By William Patalon III
Money Morning/The Money Map Report
Just one day after The Boeing Co. (BA) was notified that a multi-billion-dollar U.S. Air Force tanker competition has been put on hold, the embattled aerospace firm said it was steeling itself for a long strike by its hourly work force.
Boeing's commercial aircraft production areas were quiet Monday after the manufacturer's 27,000 machinists walked off the company's jetliner assembly lines to protest a proposed labor contract they contend falls far short of what's fair in terms of health-care benefits and job security, MarketWatch.com reported.
On Wednesday, Boeing Chief Financial Officer James A. Bell said the company expects the strike to last at least 30 days and said the job action will cause additional delays in its vaunted 787 Dreamliner commercial jet, the Seattle Post-Intelligencer reported.
"I think there'll be at least a one-month delay," Bell said Wednesday at a Morgan Stanley (MS) conference Webcast from Dana Point, Calif. "Right now, it's a one-for-one day slip on the 787 and all other programs as well."
The International Association of Machinists and Aerospace Workers Union continued its tough talk.
"We will continue this fight 'one day longer' than the company can afford until they meet our demands," the union told its members via a late-Sunday posting on its Web site, the P-I reported.
Tom Buffenbarger, the union's national leader, told The Seattle Times that if the strike costs Boeing $100 million a day in lost sales, as many Wall Street analysts predict, it will take strikers one month and a week to drain the company's $10 billion cash reserve.
As of now, no new talks have been scheduled.
With the Dreamliner program already 14 months or more behind schedule, the strike now puts in jeopardy Boeing's plans to test-fly the jet in November and to start deliveries in the third quarter of 2009. Parts shortages and supplier issues have created delays. Boeing has distributed production of the airplane throughout the world.
While conceding that there are still "significant issues" between Boeing and the union, Bell, the company CFO, said "we'll never get to a complete impasse."
Although the dispute over the use of outside contractors to perform work that union workers have done in the past is the main sticking point, Bell noted that it's also "not the only issue we're apart on."
On Aug. 28, Boeing offered the employees who make parts and actually assemble the jet aircraft a wage-and-benefits package that includes an 11% raise over three years, bonuses, and a 14% improvement in retirement-pension payments. Boeing also shifted healthcare costs to workers via higher co-pays and medical deductibles.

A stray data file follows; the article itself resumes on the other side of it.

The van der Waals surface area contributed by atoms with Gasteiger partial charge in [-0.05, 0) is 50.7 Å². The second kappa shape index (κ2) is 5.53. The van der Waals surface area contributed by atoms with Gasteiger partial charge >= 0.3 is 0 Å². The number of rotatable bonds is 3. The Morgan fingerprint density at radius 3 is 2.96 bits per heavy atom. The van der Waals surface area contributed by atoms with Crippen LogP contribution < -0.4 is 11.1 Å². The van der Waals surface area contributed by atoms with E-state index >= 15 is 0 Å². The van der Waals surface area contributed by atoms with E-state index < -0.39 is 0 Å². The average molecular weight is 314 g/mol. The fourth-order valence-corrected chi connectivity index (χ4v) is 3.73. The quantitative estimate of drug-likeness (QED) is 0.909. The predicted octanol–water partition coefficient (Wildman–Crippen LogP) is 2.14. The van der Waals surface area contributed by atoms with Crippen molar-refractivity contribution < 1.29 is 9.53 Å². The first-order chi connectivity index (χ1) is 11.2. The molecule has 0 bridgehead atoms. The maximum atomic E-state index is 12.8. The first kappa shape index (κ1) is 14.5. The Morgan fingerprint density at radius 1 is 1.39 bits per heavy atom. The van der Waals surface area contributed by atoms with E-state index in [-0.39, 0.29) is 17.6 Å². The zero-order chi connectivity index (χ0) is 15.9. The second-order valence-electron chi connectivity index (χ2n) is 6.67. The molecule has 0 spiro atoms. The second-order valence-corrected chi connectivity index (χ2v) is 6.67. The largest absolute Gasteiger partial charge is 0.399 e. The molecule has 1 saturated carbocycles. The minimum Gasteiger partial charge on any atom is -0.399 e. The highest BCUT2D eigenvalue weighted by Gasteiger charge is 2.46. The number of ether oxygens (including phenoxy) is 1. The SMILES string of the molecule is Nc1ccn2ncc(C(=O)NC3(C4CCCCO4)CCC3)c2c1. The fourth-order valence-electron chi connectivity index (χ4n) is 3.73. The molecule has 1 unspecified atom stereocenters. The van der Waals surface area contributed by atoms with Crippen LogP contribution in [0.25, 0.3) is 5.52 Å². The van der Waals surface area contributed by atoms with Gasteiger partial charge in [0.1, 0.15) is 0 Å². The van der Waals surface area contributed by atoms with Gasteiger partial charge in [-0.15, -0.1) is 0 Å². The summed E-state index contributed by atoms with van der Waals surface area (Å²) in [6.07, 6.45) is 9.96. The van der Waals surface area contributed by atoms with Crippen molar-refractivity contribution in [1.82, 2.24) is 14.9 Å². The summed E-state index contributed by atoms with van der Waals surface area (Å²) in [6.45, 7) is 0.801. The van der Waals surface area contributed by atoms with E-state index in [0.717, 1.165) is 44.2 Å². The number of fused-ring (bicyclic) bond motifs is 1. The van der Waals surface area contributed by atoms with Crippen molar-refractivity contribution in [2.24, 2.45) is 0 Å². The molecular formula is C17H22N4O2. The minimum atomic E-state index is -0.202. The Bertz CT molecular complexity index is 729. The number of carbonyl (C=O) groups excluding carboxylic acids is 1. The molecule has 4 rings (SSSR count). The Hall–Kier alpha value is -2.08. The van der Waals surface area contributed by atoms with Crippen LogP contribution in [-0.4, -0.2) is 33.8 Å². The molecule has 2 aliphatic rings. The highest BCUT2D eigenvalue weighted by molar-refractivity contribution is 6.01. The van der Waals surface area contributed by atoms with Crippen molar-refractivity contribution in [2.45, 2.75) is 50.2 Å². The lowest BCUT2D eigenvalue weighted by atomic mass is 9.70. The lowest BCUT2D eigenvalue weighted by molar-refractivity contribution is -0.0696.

But the union wanted a 13% raise.
Tanker Deal Shelved
The U.S. Defense Department this week NOC) and Airbus SAS parent European Aeronautic Defense and Space Co. NV (PINK: EADSF).
Airbus, a pan-European maker of commercial jetliners, is Boeing's archrival and nemesis in that business.
The bidding process for the tanker deal – which could have an ultimate value of $100 billion if all the tankers are built – has been riddled with controversy from its very start. This "cooling-off period" will allow the award to be made objectively, U.S. Defense Secretary Robert Gates said in a statement.
"Over the past seven years the process has become enormously complex and emotional – in no small part because of mistakes and missteps along the way by the Department of Defense," Gates said. "It is my judgment that in the time remaining to us, we can no longer complete a competition that would be viewed as fair and objective in this highly charged environment."
Back in February, the Air Force awarded the contract to the Los Angeles-based Northrop Grumman/EADS NV team. But after protests from Chicago-based Boeing and a report from the Government Accountability Office that ripped the Air Force for its management of the bidding process, the government reopened the bid on an expedited basis.
An earlier contract that would have had the Pentagon leasing the new tankers from Boeing was permanently grounded after criticism from U.S. Sen. (and current presidential candidate) John McCain, R-Ariz., and investigations that lead to guilty pleas from a defense official and some Boeing executives, Bizjournals.com reported.
Boeing said it welcomed the Pentagon's decision to cancel the competition for now, stating it would allow more time for the complex repeat run-off to be conducted. As Money Morning reported, even after the Pentagon decided to redo the competition, Boeing had threatened to withdraw if it did not get six months to submit a revised bid.
"The Boeing Company welcomes the Defense Department's decision and believes that it will best serve the war fighter in allowing the appropriate time for this important and complex procurement to be conducted in a thorough and open competition," spokesman Dan Beck said.
News and Related Story Links:
Boeing sees at least 30-day strike.
Boeing machinists strike; no new talks scheduled.
EADS Aided by Strong Dollar.
Money Morning News:
Boeing Threatens to Pull Out of $35 Billion Air Force Tanker Program.
Boeing hails U.S. decision on tanker competition.
About the Author
Before he moved into the investment-research business in 2005, William (Bill) Patalon III spent 22 years as an award-winning financial reporter, columnist, and editor. Today he is the Executive Editor and Senior Research Analyst for Money Morning. With his latest project, Private Briefing, Bill takes you "behind the scenes" of his established investment news website for a closer look at the action. Members get all the expert analysis and exclusive scoops he can't publish... and some of the most valuable picks that turn up in Bill's closed-door sessions with editors and experts.